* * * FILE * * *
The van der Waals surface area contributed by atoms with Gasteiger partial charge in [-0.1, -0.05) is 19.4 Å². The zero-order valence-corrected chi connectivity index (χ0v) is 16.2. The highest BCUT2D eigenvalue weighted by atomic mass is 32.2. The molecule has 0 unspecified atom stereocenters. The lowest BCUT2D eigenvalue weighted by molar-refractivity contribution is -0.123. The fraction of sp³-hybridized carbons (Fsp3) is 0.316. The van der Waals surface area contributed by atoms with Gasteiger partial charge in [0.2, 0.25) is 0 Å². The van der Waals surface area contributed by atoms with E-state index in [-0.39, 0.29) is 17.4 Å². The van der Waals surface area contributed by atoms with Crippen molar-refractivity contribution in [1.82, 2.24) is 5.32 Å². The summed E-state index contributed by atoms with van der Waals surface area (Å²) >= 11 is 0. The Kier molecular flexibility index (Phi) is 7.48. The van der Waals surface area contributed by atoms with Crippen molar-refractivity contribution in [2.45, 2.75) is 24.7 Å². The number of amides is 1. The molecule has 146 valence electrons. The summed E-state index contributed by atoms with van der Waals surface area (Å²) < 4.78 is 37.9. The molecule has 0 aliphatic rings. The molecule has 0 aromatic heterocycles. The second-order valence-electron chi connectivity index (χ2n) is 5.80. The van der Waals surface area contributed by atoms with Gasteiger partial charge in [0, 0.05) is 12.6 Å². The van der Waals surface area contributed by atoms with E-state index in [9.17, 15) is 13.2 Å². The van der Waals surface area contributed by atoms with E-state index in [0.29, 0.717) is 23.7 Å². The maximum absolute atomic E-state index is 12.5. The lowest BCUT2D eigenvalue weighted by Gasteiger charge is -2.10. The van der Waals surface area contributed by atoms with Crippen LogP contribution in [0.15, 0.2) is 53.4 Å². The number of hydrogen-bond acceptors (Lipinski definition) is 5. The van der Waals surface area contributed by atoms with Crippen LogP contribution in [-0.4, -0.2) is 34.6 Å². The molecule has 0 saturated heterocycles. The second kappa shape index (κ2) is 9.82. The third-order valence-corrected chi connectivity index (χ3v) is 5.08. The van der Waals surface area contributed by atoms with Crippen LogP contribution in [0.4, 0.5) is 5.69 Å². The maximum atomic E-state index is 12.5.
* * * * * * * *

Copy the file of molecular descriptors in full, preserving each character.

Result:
The van der Waals surface area contributed by atoms with Gasteiger partial charge in [-0.1, -0.05) is 19.4 Å². The zero-order valence-corrected chi connectivity index (χ0v) is 16.2. The highest BCUT2D eigenvalue weighted by atomic mass is 32.2. The molecule has 0 unspecified atom stereocenters. The lowest BCUT2D eigenvalue weighted by molar-refractivity contribution is -0.123. The fraction of sp³-hybridized carbons (Fsp3) is 0.316. The van der Waals surface area contributed by atoms with Gasteiger partial charge in [0.2, 0.25) is 0 Å². The van der Waals surface area contributed by atoms with E-state index in [-0.39, 0.29) is 17.4 Å². The van der Waals surface area contributed by atoms with Crippen molar-refractivity contribution in [1.82, 2.24) is 5.32 Å². The summed E-state index contributed by atoms with van der Waals surface area (Å²) >= 11 is 0. The Kier molecular flexibility index (Phi) is 7.48. The van der Waals surface area contributed by atoms with Crippen molar-refractivity contribution in [2.45, 2.75) is 24.7 Å². The number of amides is 1. The molecule has 146 valence electrons. The summed E-state index contributed by atoms with van der Waals surface area (Å²) < 4.78 is 37.9. The molecule has 0 aliphatic rings. The molecule has 0 aromatic heterocycles. The second-order valence-electron chi connectivity index (χ2n) is 5.80. The van der Waals surface area contributed by atoms with Gasteiger partial charge in [0, 0.05) is 12.6 Å². The van der Waals surface area contributed by atoms with E-state index in [9.17, 15) is 13.2 Å². The van der Waals surface area contributed by atoms with E-state index in [0.29, 0.717) is 23.7 Å². The maximum absolute atomic E-state index is 12.5. The lowest BCUT2D eigenvalue weighted by Gasteiger charge is -2.10. The van der Waals surface area contributed by atoms with Crippen LogP contribution in [0.15, 0.2) is 53.4 Å². The number of hydrogen-bond acceptors (Lipinski definition) is 5. The van der Waals surface area contributed by atoms with Crippen LogP contribution in [-0.4, -0.2) is 34.6 Å². The molecule has 0 saturated heterocycles. The second kappa shape index (κ2) is 9.82. The third-order valence-corrected chi connectivity index (χ3v) is 5.08. The van der Waals surface area contributed by atoms with Crippen LogP contribution in [0.4, 0.5) is 5.69 Å². The maximum atomic E-state index is 12.5.